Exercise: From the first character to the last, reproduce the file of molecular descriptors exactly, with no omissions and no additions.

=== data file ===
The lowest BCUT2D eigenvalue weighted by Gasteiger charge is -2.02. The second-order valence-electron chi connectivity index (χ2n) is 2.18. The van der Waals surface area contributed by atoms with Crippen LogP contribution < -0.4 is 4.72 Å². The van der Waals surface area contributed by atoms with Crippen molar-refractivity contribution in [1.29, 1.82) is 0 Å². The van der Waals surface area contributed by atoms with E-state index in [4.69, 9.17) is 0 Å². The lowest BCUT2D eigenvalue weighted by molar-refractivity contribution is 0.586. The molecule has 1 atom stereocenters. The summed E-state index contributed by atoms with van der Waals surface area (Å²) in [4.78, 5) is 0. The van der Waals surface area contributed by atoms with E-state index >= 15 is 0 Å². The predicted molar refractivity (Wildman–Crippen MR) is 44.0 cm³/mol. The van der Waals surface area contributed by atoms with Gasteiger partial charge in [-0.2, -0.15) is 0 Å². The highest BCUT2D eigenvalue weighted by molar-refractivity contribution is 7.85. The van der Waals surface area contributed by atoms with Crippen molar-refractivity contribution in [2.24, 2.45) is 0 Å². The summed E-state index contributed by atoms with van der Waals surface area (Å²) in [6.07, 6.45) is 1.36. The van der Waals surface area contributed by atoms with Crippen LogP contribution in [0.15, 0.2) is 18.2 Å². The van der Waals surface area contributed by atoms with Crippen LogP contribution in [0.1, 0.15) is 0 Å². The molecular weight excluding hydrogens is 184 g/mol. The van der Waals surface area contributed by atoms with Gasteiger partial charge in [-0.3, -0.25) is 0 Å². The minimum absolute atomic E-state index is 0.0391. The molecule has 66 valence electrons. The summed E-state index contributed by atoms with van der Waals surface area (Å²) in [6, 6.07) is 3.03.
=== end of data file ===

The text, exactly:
The lowest BCUT2D eigenvalue weighted by Gasteiger charge is -2.02. The second-order valence-electron chi connectivity index (χ2n) is 2.18. The van der Waals surface area contributed by atoms with Crippen LogP contribution < -0.4 is 4.72 Å². The van der Waals surface area contributed by atoms with Crippen molar-refractivity contribution in [1.29, 1.82) is 0 Å². The van der Waals surface area contributed by atoms with E-state index in [4.69, 9.17) is 0 Å². The lowest BCUT2D eigenvalue weighted by molar-refractivity contribution is 0.586. The molecule has 1 atom stereocenters. The summed E-state index contributed by atoms with van der Waals surface area (Å²) in [4.78, 5) is 0. The van der Waals surface area contributed by atoms with E-state index >= 15 is 0 Å². The predicted molar refractivity (Wildman–Crippen MR) is 44.0 cm³/mol. The van der Waals surface area contributed by atoms with Gasteiger partial charge in [-0.2, -0.15) is 0 Å². The highest BCUT2D eigenvalue weighted by molar-refractivity contribution is 7.85. The van der Waals surface area contributed by atoms with Crippen molar-refractivity contribution in [2.24, 2.45) is 0 Å². The summed E-state index contributed by atoms with van der Waals surface area (Å²) in [6.07, 6.45) is 1.36. The van der Waals surface area contributed by atoms with Crippen LogP contribution in [0.15, 0.2) is 18.2 Å². The van der Waals surface area contributed by atoms with Crippen LogP contribution in [0.1, 0.15) is 0 Å². The molecular weight excluding hydrogens is 184 g/mol. The van der Waals surface area contributed by atoms with Gasteiger partial charge in [-0.3, -0.25) is 0 Å². The minimum absolute atomic E-state index is 0.0391. The molecule has 66 valence electrons. The summed E-state index contributed by atoms with van der Waals surface area (Å²) in [6, 6.07) is 3.03.